A 16-year-old girl who killed seven-year-old Katie Rough has been given a life sentence and detained for a minimum of five years.
Katie died after being smothered by the teenager, who was 15 at the time, and then slashed with a Stanley knife in a park in York, in January.
The defendant, who cannot be named, admitted manslaughter due to diminished responsibility at a previous hearing.
She was handed a life sentence and ordered to be detained for a minimum of five years by a judge at Leeds Crown Court who said it was a “truly exceptional case”.
The teenager, who appeared by video-link at Leeds Crown Court as Katie’s family looked on from the jury box, sat with her head down, clutching a soft toy, throughout the hearing.
She was flanked on-screen by a court usher and a youth team leader who confirmed the girl’s name when she was asked to identify herself.
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The judge Mr Justice Soole told her: “The gravity of the offence of killing a small child speaks for itself.”
He said: “The level of danger to the public is high. In the circumstances of your continuing silence, the critical question is whether there is any reliable estimate as to how long that danger will continue.”
Katie was found with severe lacerations to her neck and chest on a field in the Woodthorpe area of York on January 9 but did not respond to frantic attempts to revive her.
Earlier this year a judge heard she actually died from being smothered by her teenager attacker.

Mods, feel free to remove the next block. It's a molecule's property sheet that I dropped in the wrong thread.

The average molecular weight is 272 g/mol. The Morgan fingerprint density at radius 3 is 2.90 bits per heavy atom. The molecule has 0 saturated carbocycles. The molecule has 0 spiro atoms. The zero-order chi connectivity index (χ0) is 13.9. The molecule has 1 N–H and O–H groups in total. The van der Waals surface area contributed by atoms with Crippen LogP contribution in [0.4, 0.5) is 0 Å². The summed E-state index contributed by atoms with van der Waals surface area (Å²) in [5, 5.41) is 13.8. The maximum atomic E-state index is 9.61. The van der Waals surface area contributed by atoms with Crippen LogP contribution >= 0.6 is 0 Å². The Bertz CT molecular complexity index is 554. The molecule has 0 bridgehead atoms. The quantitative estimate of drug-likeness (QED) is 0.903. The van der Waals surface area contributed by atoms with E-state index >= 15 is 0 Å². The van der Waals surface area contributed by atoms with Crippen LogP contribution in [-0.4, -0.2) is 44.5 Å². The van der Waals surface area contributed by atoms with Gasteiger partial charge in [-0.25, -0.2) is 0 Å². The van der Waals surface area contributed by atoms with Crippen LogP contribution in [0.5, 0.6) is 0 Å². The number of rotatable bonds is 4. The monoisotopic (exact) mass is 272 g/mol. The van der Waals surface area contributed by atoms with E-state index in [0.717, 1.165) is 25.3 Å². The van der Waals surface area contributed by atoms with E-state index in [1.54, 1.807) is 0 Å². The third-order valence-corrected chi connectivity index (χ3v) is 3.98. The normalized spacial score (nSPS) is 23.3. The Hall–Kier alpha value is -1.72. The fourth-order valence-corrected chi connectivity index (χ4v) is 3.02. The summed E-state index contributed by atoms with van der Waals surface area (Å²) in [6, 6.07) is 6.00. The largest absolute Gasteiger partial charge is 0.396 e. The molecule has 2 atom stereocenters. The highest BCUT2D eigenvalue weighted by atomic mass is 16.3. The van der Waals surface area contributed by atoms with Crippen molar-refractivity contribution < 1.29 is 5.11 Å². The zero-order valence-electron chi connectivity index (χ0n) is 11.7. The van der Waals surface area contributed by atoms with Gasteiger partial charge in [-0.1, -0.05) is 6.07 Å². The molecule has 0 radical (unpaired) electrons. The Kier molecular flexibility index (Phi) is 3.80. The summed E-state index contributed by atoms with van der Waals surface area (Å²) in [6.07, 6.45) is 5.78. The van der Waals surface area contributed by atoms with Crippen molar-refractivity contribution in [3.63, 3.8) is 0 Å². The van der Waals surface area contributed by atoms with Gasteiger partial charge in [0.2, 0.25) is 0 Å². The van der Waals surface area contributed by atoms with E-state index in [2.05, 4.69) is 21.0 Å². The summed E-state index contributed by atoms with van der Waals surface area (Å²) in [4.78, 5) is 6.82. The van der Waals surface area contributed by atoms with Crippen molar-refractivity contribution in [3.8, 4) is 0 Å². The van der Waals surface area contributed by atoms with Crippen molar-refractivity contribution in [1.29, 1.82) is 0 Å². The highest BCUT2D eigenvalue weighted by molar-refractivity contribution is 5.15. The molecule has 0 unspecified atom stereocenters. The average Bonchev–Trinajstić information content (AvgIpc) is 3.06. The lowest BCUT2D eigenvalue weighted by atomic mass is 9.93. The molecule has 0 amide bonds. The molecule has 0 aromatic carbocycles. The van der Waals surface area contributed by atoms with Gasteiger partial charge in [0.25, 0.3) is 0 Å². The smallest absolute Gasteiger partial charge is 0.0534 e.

At the same hearing, the court heard the teenager was found standing in a cul-de-sac covered in blood and carrying a blood-stained Stanley knife as she rang 999 to tell police what she had done.
The judge heard that the girl had started suffering from mental health problems more than a year before the killing and may have been trying to prove Katie was not a robot as she had “irrational beliefs”.
The girl denied murder but pleaded guilty to manslaughter by diminished responsibility at the hearing in July – a plea that was accepted by the prosecution.
Sentencing the teenager, the judge said that what precisely happened on the field was “known only to you”.
He said: “The utter tragedy and devastation of all this needs no emphasis. In this truly exceptional case, I have concluded that it is necessary to impose a sentence of detention for life.”
The packed court heard that experts still cannot agree on the nature of the girl’s mental disorder, and how long it will take before she can no longer be considered a danger to others.
Katie’s father wiped his eyes as he left court with her mother, Alison, and many other members of their family.
In a statement read outside court by a police officer, the family said: “Our story is about a loving home and family that was torn apart on a day when we lost our daughter.
“Our story goes on into a future where our home feels very empty, but we will keep going for sake of our other children and our grandson.
“We are so grateful for everyone who has helped us in these last months, including the whole community in York, who have been so generous with their kindness, their time and their money.”
The statement added: “Katie’s memory will live on in our hearts but also more widely, as a little girl who brought more colour to her world.”
Detective Chief Inspector Andrea Kell, from North Yorkshire Police, said: “This investigation has been one of the most tragic, and challenging, I have ever dealt with during my career as a police officer.
“There are no positive results from cases such as these.
“Regardless of the conviction and sentence, nothing will ever replace the loss of Katie.”
(Top picture: SWNS)